Bernd Alois Zimmermann: “Preludio”
From the opera Die Soldaten (The Soldiers, 1965)
The German Bernd Alois Zimmermann is one of the most underappreciated composers among the so-called “post-war avant-garde” in Europe. In the 1950s and 60s he developed a highly idiosyncratic compositional style that synthesized rigorous serial technique with quotations from jazz, classical, and popular music.
Zimmermann began work on his magnum opus, the opera Die Soldaten, in 1957; after being labelled “unperformable” due to its incredible musical and dramaturgical complexity, it was finally premiered in 1965 after undergoing numerous revisions. Inspired by St. Augustine's philosophy of time, Zimmermann conceived of a scenario in which action takes place simultaneously on three different stages. The score also calls for multiple loudspeakers and film projectors, making productions of the work exceedingly rare.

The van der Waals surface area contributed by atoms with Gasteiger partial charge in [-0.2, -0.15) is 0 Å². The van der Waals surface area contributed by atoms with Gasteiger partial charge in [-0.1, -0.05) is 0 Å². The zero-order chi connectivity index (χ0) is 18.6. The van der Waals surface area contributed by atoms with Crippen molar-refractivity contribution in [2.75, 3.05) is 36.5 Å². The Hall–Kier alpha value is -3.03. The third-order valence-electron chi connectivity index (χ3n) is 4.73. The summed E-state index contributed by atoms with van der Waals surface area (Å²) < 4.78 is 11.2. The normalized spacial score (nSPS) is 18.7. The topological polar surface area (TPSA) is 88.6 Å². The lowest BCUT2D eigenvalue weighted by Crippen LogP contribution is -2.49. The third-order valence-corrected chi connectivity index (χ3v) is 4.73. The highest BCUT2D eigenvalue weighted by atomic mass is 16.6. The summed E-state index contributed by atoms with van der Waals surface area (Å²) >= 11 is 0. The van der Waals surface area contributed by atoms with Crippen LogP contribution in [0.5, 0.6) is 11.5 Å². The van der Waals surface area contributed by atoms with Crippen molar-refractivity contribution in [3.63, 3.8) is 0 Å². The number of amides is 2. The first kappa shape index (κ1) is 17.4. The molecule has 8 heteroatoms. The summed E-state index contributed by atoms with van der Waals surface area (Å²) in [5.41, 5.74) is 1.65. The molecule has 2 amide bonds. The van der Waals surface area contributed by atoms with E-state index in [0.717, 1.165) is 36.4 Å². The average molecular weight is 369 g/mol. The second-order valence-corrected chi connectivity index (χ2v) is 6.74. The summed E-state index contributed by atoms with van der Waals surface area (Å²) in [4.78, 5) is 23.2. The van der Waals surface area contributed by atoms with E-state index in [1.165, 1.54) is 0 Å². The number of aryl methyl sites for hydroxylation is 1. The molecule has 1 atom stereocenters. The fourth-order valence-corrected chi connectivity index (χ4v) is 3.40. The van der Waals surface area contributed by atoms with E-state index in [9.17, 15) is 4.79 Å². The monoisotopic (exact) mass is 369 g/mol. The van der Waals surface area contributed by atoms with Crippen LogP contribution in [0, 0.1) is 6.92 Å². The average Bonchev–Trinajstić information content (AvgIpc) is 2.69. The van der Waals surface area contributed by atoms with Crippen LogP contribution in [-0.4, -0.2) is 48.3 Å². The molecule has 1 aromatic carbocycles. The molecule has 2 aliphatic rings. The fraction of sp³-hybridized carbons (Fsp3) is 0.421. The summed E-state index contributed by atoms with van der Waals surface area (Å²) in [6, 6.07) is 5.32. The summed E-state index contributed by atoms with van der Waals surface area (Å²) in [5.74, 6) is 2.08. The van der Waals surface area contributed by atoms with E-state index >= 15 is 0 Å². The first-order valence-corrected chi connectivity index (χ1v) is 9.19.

Essentially an overture to the opera, the “Preludio,” with its cacophonous brass swells and insistant, minatory (and unnervingly irregular) tympani pulse, powerfully condenses the nightmarish violence of the plot.
Played 147 time(s).
June 12, 2009, 5:30pm